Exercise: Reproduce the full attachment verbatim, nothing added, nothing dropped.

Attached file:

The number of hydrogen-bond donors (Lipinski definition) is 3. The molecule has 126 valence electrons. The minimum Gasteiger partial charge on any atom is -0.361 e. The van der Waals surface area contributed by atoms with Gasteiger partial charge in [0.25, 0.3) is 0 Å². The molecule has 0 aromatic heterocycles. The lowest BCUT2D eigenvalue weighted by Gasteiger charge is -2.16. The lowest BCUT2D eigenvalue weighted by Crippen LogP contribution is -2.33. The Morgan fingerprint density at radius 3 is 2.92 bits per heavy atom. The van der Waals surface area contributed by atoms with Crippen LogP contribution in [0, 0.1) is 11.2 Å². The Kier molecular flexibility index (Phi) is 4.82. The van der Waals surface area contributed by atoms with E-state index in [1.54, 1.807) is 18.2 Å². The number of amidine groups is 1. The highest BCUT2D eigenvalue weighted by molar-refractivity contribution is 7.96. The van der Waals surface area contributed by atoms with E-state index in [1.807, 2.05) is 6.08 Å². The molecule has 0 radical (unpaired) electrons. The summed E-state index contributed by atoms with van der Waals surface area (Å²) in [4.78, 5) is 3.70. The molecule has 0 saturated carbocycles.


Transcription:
The number of hydrogen-bond donors (Lipinski definition) is 3. The molecule has 126 valence electrons. The minimum Gasteiger partial charge on any atom is -0.361 e. The van der Waals surface area contributed by atoms with Gasteiger partial charge in [0.25, 0.3) is 0 Å². The molecule has 0 aromatic heterocycles. The lowest BCUT2D eigenvalue weighted by Gasteiger charge is -2.16. The lowest BCUT2D eigenvalue weighted by Crippen LogP contribution is -2.33. The Morgan fingerprint density at radius 3 is 2.92 bits per heavy atom. The van der Waals surface area contributed by atoms with Crippen LogP contribution in [0, 0.1) is 11.2 Å². The Kier molecular flexibility index (Phi) is 4.82. The van der Waals surface area contributed by atoms with E-state index in [1.54, 1.807) is 18.2 Å². The number of amidine groups is 1. The highest BCUT2D eigenvalue weighted by molar-refractivity contribution is 7.96. The van der Waals surface area contributed by atoms with E-state index in [1.807, 2.05) is 6.08 Å². The molecule has 0 radical (unpaired) electrons. The summed E-state index contributed by atoms with van der Waals surface area (Å²) in [4.78, 5) is 3.70. The molecule has 0 saturated carbocycles.